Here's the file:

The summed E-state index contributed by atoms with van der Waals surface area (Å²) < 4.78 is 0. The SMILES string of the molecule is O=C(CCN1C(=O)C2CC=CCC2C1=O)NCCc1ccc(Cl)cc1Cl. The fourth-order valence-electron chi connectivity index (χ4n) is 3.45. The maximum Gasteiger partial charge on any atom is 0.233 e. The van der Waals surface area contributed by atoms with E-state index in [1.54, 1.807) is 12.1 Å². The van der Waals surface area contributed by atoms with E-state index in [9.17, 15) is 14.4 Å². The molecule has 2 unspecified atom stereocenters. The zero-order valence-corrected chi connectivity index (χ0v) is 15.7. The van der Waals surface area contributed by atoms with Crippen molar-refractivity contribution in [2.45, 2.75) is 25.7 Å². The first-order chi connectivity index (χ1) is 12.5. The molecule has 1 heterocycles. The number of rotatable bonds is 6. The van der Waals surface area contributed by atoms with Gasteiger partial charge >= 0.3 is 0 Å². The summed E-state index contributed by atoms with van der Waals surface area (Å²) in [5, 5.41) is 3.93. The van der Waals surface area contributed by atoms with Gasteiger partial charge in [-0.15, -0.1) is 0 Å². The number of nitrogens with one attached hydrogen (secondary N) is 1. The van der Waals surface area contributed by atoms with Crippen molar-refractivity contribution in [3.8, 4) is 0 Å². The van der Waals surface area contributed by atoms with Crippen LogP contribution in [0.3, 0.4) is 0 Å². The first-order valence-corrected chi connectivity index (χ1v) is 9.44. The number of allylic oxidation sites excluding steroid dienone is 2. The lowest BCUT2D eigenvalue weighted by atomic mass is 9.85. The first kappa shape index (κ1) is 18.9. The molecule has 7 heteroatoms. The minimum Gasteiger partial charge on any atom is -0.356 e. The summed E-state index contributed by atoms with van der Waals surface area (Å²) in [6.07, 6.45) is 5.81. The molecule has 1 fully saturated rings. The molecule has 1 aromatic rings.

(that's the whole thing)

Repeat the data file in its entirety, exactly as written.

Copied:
The summed E-state index contributed by atoms with van der Waals surface area (Å²) < 4.78 is 0. The SMILES string of the molecule is O=C(CCN1C(=O)C2CC=CCC2C1=O)NCCc1ccc(Cl)cc1Cl. The fourth-order valence-electron chi connectivity index (χ4n) is 3.45. The maximum Gasteiger partial charge on any atom is 0.233 e. The van der Waals surface area contributed by atoms with E-state index in [1.54, 1.807) is 12.1 Å². The van der Waals surface area contributed by atoms with E-state index in [9.17, 15) is 14.4 Å². The molecule has 2 unspecified atom stereocenters. The zero-order valence-corrected chi connectivity index (χ0v) is 15.7. The van der Waals surface area contributed by atoms with Crippen molar-refractivity contribution in [2.45, 2.75) is 25.7 Å². The first-order chi connectivity index (χ1) is 12.5. The molecule has 1 heterocycles. The number of rotatable bonds is 6. The van der Waals surface area contributed by atoms with Gasteiger partial charge >= 0.3 is 0 Å². The summed E-state index contributed by atoms with van der Waals surface area (Å²) in [5, 5.41) is 3.93. The van der Waals surface area contributed by atoms with Gasteiger partial charge in [-0.15, -0.1) is 0 Å². The number of nitrogens with one attached hydrogen (secondary N) is 1. The van der Waals surface area contributed by atoms with Crippen molar-refractivity contribution in [3.8, 4) is 0 Å². The van der Waals surface area contributed by atoms with Crippen LogP contribution in [0.3, 0.4) is 0 Å². The first-order valence-corrected chi connectivity index (χ1v) is 9.44. The number of allylic oxidation sites excluding steroid dienone is 2. The lowest BCUT2D eigenvalue weighted by atomic mass is 9.85. The first kappa shape index (κ1) is 18.9. The molecule has 7 heteroatoms. The minimum Gasteiger partial charge on any atom is -0.356 e. The summed E-state index contributed by atoms with van der Waals surface area (Å²) in [6.07, 6.45) is 5.81. The molecule has 1 fully saturated rings. The molecule has 1 aromatic rings.